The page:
Benchmarking made easy

While I was answering a Stack Overflow question on the performance implications of using a for loop instead of a foreach loop (or vice versa) I promised to blog about the results – particularly as I was getting different results to some other posters.

On Saturday I started writing the bigger benchmark (which I will post about in the fullness of time) and used a technique that I’d used when answering a different question: have a single timing method and pass it a delegate, expected input and expected output. You can ask a delegate for the associated method and thus find out its name (for normal methods, anyway – anonymous functions won’t give you anything useful, of course) so that’s all the information you really need to run the test.

I’ve often shied away from using delegates for benchmarking on the grounds of it interfering with the results – including the code inline with the iteration and timing obviously has a bit less overhead. However, the CLR is so fast at delegate invocation these days that it’s really not an issue for benchmarks where each iteration does any real work at all.

It’s still a pain to have to write that testing infrastructure each time, however. A very long time ago I wrote a small attribute-based framework. It worked well enough, but I’ve found myself ignoring it – I’ve barely used it despite writing many, many benchmarks (mostly for newsgroup, blog and Stack Overflow posts) over the course of the years. I’m hoping that the new framework will prove more practical.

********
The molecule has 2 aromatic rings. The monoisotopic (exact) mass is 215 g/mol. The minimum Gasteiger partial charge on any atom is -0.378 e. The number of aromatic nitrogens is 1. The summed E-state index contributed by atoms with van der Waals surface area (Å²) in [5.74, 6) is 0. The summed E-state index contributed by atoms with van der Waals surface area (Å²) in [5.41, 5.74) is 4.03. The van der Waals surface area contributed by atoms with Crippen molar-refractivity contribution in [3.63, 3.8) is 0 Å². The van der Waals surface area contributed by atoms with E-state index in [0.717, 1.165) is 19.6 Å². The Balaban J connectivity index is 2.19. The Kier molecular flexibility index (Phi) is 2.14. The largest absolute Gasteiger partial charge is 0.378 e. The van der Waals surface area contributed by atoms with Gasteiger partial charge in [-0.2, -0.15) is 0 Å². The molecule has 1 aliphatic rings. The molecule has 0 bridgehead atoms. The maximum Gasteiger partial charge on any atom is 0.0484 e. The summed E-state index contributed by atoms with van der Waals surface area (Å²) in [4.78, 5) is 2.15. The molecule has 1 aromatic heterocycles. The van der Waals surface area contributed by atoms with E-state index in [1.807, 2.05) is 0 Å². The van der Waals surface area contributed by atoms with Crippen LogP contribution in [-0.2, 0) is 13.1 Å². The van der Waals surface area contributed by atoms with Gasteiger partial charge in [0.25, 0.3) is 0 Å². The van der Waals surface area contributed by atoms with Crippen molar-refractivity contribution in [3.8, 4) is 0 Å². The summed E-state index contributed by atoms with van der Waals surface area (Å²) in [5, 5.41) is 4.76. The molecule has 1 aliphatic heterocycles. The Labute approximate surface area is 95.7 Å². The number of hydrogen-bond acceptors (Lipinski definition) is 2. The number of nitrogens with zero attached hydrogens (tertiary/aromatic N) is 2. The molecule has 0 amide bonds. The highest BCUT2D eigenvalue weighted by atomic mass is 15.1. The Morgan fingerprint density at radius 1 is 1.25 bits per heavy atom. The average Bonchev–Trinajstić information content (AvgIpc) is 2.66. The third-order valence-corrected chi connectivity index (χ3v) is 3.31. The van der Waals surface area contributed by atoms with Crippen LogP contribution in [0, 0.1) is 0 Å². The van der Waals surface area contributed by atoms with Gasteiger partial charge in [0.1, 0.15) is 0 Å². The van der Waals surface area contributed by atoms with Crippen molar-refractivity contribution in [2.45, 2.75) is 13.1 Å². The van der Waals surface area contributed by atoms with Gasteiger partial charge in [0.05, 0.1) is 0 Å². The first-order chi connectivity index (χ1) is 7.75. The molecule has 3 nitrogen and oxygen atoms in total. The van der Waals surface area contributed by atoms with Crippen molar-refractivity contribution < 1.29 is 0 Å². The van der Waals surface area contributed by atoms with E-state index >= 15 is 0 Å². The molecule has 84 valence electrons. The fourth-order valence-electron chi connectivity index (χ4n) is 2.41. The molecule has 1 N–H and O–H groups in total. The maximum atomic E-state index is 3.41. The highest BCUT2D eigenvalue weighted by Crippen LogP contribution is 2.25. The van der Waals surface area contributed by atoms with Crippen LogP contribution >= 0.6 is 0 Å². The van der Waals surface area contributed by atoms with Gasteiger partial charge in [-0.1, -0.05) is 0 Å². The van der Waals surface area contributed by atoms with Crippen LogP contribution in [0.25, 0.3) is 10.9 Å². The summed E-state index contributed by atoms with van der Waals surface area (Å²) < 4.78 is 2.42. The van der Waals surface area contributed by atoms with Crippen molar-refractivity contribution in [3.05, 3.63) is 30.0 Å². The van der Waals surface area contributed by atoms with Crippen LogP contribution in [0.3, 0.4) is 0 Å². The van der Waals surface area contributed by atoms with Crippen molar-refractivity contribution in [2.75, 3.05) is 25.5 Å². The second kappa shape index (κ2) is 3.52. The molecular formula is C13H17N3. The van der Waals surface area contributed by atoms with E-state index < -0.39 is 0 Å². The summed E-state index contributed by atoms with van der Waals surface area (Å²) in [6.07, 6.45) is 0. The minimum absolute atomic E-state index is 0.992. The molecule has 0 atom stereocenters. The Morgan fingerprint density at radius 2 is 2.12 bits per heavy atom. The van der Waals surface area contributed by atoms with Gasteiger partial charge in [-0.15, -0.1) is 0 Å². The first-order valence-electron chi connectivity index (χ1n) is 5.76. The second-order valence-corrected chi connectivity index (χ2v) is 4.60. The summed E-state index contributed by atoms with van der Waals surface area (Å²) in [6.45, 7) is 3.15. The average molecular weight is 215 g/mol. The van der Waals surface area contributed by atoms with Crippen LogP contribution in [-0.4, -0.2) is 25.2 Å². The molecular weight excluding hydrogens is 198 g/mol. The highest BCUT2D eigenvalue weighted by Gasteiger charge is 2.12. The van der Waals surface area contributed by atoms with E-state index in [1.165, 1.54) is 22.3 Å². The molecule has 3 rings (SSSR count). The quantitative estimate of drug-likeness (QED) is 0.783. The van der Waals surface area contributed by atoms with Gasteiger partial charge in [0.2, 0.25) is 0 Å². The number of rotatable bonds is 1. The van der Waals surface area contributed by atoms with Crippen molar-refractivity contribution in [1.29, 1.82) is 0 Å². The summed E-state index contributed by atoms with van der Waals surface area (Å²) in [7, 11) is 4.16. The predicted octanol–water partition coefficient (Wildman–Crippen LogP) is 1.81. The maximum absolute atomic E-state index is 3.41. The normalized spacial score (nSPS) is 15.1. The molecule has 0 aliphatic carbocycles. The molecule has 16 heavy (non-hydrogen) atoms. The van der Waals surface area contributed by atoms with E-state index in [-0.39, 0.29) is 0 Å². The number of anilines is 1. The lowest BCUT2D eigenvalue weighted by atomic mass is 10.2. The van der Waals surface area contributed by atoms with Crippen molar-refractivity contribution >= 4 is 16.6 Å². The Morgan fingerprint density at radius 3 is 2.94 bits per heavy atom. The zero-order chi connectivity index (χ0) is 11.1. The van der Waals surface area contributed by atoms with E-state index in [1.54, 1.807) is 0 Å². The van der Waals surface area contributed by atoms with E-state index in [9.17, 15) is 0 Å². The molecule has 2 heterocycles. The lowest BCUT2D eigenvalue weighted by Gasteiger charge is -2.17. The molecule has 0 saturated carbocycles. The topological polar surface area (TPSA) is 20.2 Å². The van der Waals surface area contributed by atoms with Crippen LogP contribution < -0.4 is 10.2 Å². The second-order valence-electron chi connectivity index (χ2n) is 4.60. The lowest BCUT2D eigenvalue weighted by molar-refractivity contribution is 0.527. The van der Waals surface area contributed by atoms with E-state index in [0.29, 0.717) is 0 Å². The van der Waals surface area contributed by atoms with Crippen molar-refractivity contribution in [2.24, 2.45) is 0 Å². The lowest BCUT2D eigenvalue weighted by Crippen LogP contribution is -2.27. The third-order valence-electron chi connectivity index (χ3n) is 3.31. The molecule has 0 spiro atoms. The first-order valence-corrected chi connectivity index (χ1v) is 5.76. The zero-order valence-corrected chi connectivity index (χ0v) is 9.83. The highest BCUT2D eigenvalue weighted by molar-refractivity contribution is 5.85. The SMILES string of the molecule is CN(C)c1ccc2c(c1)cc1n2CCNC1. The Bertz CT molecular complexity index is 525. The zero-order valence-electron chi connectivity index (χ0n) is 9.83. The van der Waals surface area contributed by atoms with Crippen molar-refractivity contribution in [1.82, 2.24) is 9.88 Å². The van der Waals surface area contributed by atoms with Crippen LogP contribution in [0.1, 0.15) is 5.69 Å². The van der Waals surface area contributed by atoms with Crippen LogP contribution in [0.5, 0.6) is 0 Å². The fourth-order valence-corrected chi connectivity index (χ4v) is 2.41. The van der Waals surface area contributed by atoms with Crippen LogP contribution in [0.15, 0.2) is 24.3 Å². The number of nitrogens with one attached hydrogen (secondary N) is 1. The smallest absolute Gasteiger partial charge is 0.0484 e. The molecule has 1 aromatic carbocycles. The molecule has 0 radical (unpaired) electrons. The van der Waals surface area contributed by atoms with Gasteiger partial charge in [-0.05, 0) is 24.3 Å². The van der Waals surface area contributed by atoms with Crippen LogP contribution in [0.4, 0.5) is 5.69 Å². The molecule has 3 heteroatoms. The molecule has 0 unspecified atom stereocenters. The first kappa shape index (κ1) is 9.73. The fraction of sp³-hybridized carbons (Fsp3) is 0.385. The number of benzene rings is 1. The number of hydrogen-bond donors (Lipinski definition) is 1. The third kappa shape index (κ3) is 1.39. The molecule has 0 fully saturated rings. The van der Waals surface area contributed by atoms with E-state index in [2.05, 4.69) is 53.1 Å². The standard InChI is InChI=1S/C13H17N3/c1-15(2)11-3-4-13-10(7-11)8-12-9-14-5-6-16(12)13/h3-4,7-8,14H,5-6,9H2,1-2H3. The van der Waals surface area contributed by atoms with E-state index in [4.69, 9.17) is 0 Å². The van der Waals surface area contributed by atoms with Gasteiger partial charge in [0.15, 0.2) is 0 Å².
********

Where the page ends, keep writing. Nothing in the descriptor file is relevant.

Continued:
There are a few core concepts and (as always) a few assumptions:

  • A benchmark test is a function which takes a single value and returns a single value. This is expressed generically, of course, so you can make the input and output whatever type you like. A test also has a descriptive name, although this can often be inferred as the name of the function itself. The function will be called many times, the exact number being automatically determined.
  • A test suite is a collection of benchmark tests and another descriptive name, as well as the input to supply to each test and the expected output.
  • A benchmark result has a duration and an iteration count, as well as the descriptive name of the test which was run to produce the result. Results can be scaled so that either the duration or the iteration count matches another result. Likewise a result has a score, which is simply the duration (in ticks, but it’s pretty arbitrary) divided by the iteration count. Again, the score can be retrieved in a scaled fashion, using a specified result as a “standard” with a scaled score of 1.0. Lower is always better.
  • A result suite is simply the result of running a test suite. A result suite can be scaled, which is equivalent to building a new result suite with scaled copies of each original result. The result suite contains the smarts to display the results.
  • Running a test consists of two phases. First, we guess roughly how fast the function is. We run 1 iteration, then 2, then 4, then 8 etc – until it takes at least 3 seconds. At that point we scale up the number of iterations so that the real test will last around 30 seconds. This is the one we record. The final iteration of each set is tested for correctness based on the expected output. Currently the 3 and 30 second targets are hard-coded; I could perhaps make them parameters somewhere, but I don’t want to overcomplicate things.